Why the Iranians Are Smiling
November 24, 2014, looms as a strategic date in world history. At that time, a deadline for a deal with Iran will be reached. And, even though Prime Minister Benjamin Netanyahu, among others, has said “no deal is better than a bad deal,” it appears as if President Obama’s team and the so-called P5+1 group — the U.S., Britain, France, Russia, and China, plus Germany – are seeking any deal rather than no deal.
There is no surprise at the rising confidence of the Iranian government. Without the slightest fanfare or notice by the international press, Shia rebels supported by Iran captured the capital city of Sana’a in Yemen. This extraordinary geostrategic move gives Iran entrance to the Red Sea. Along with its command of the Strait of Hormuz in the Persian Gulf, Iran will be in a position to control the sea lanes surrounding the Arab world.
With Beirut, Baghdad, Damascus, and Sana’a under Iranian control and influence, the dream of a Shia Crescent appears as a reality. Moreover, with Yemen on the door step of Saudi Arabia, Iran has an ideal staging area for attacks against its main Sunni rival.
Through its virtual silence, the United States is complicit in these actions. Since Mr. Obama will not deploy U.S. ground forces in the war against ISIS, the Iranian Revolutionary Guards is considered a surrogate army, even though no one in the U.S. State Department will admit to the concession. Iran’s role as a putative “stabilizer” in the roiling Middle East offers it enormous latitude at the Vienna negotiating table where a decision will be made about Iran’s nuclear capability.
Despite a bipartisan U.S. Congressional declaration opposing any deal that permits Iran to have or develop nuclear weapons, it appears as if the negotiating team representing the U.S. and most of the Europeans are willing to split the difference. In other words, there is a growing consensus that if Iran agrees not to weaponize its missiles at its Parchin military base, it would be allowed to retain enough enriched uranium to build a bomb at a later date. That’s what I have described as the “Japanese solution,” i.e. Article 9 in the Japanese Constitution prohibits the development of nuclear weapons, but it does not prohibit the storage of fissile material that could be used for nuclear weapons.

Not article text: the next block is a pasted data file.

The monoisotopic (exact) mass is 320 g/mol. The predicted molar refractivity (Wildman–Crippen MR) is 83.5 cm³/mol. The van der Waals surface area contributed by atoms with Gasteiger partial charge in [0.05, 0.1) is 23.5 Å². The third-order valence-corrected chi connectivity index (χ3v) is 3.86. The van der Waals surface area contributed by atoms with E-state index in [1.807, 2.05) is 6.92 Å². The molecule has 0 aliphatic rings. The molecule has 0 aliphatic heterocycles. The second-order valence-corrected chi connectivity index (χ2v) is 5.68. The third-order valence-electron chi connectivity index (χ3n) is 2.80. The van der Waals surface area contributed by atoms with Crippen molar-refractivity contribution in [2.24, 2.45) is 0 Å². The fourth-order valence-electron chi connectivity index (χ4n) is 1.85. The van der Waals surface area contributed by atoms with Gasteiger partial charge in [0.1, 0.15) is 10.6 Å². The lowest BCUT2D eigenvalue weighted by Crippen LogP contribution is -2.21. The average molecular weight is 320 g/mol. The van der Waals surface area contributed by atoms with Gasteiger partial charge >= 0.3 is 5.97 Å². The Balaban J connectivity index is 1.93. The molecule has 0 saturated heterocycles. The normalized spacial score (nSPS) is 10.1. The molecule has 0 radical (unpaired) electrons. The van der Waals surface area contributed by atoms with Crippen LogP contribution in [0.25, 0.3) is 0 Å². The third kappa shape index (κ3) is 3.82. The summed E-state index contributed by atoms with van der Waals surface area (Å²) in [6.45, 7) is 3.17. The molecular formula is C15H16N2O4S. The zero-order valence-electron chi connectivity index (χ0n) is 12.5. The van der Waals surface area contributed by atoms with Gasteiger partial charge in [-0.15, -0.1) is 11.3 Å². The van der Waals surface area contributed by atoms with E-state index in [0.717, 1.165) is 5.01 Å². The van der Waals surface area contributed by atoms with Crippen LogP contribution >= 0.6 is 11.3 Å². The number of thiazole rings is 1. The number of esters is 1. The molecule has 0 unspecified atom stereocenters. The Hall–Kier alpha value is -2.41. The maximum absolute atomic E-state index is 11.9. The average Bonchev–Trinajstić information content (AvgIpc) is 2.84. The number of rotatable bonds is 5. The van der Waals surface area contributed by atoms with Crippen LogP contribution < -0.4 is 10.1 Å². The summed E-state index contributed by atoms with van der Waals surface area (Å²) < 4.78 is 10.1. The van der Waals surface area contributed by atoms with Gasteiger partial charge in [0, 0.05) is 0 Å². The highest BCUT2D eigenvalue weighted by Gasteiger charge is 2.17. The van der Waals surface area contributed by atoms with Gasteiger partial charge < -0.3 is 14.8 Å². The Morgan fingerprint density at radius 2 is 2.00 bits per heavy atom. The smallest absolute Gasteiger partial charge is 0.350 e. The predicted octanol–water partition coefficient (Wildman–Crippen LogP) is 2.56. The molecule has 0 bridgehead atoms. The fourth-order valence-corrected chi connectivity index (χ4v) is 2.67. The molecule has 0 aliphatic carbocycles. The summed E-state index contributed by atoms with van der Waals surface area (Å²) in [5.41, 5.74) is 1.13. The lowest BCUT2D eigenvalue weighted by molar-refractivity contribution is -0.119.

I doubt Israel or France will be enthused by this agreement, but the Obama team seems intent on muscling this through, even ignoring Senate approval. All through the talks the word “treaty” has been replaced by “agreement” or “accord.” Presumably, this would be the Obama legacy.
Mr. Obama will contend that through skillful negotiation rather than saber rattling or direct confrontation, he has reached an accord with our primary enemy in the Middle East. Many will appropriately call this agreement a Chamberlain-like arrangement that brings the Middle East closer to the boiling point.
One thing is for sure: this will bring Iran one step closer to its goal of Middle East domination.
Surely, the Sunni states won’t sit by idly. Already Egypt, Saudi Arabia, United Arab Emirates, Kuwait ,and Jordan have announced joint military operations to oppose Shia imperial goals. And, it would not be a surprise if Israel, operating under the radar, agrees to be an active, albeit unregistered member of this emerging defense condominium.
Although the U.S. will contend its intention is to mitigate Middle East tensions, those tensions will rise as a hesitant and willful policy tilting to the Shia is put in place by the Obama Administration and European governments eager for resolution, any resolution.
Unfortunately, the clock is ticking and the options are limited. A sanctions regimen offers some leverage, but probably less than has been advertised, since sanctions already in place have not deterred the Iranian government from proceeding with its enrichment program. It is also obvious that even if the U.S. goes through another round of sanctions, assuming a deal isn’t consummated, the Chinese, Russians, and Turks are not likely to comply.
So, we are spiraling down a dangerous hole that makes military action more than less likely in the future – an option that no one wants to embrace. Unfortunately, the forces of history proceed without an ethical compass.
DR. HERBERT LONDON, president of the London Center for Policy Research, is co-author with Jed Babbin of “The BDS War Against Israel.”